The Devil Is in The Design Details
Every bridge design has the most Crucial Stage. Using the right tools to test different designs can help reveal the best, most cost-effective choice, and lead to saving time and materials.
The Transportation Structures team at McIntosh Perry worked on the following Design Details:
- Substructure and Thrust Block
- Caisson frame socketed 4m into bedrock
- Permanent composite steel liners
- Post-tensioned high-strength thread bars
- ‘Blind’ connection with bar couplers in grouted sleeves
- Alignment corbels for precision fit-up
The bridge is notable for it’s Arch Ribs, which has a conventional prismatic trapezoidal shape and hidden access hatch at the crown. The bridge has a Deck Steel Grillage and Hanger Arrangement, with hangers at 4m C/C spacing and vertical hangers with fork-and-pin connection and adjustable turnbuckle anchorage.
It Takes a Village to Build a Bridge
Every construction project is a team effort, and for this bridge, the construction was reviewed with the help of a General Contractor, a Specialist Erection Engineer, Heavy Lift Contractors, and others. McIntosh Perry coordinated between all the project stakeholders to ensure the client’s and communities needs were met.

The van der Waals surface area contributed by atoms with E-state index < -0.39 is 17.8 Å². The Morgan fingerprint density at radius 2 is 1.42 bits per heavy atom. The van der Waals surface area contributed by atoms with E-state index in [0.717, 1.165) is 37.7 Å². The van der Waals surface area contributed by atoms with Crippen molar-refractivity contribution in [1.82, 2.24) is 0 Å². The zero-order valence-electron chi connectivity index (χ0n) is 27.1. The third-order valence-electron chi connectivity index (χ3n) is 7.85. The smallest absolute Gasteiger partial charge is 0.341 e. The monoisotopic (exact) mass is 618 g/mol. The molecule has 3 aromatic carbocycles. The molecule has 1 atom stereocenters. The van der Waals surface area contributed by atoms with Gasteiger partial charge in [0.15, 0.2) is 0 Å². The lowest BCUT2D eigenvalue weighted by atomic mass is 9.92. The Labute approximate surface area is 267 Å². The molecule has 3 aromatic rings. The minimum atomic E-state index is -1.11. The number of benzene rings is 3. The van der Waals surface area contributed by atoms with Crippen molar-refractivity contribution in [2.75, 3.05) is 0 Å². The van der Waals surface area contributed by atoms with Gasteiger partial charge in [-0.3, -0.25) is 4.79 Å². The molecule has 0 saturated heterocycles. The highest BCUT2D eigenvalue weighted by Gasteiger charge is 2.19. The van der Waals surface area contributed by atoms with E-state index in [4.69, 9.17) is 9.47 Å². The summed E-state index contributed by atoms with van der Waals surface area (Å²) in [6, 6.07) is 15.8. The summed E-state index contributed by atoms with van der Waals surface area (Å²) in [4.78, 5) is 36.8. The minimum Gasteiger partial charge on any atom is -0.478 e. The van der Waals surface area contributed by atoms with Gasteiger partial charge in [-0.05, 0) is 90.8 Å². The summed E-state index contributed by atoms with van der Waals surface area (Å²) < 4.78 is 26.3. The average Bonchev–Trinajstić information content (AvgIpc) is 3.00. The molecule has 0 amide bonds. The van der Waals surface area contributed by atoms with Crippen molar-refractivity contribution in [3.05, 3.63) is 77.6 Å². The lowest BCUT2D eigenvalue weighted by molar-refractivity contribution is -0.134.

Full trial assembly was required and was completed a single rib lift during the process. To overcome the challenges posed by the water, the design was based on stick-building to avoid the need for any in-water works.
Building A Bridge That Endures
Replacing a bridge this old means we need to design and build one that will last even longer. Here are some highlights of the bridge’s durability:
- The bridge is made of Steel Deck Grillage – Metallized coating with premium topcoat.
- The Arch – ACR Steel with Metallized exterior surface with a premium topcoat
- The Hanger Type has a Parallel Strand System (PSS)
- Have Galvanized strands, waxed, and individually sheathed
- High-density polyethylene (HDPE) pipe external barrier
- The galvanized coating on exposed forks, pins, and accessories.
- Semi-integral abutments
- Full fixity connection between arch and thrust block
- Galvanized Post-Tension (PT) Bars
- Free-standing arches with no overhead bracing
- TL-5 barrier system with offset to arch ribs/hangers
Turning Possibilities Into Reality for our Clients and our Communities
The new Bayfield River Bridge design meets modern structural, functional, and performance requirements. The new bridge has a superior aesthetic design, and it provides pedestrian, cyclist, and vehicular access across the river, with a cantilevered sidewalk overlooking the town marina. The new bridge will help the people of the community for decades to come.
To find out more about projects our Transportation Structures team have done, please visit here. For more information on our Transportation Structures services, please visit. Questions about Bayfield Bridge or how McIntosh Perry can help turn your possibilities into reality?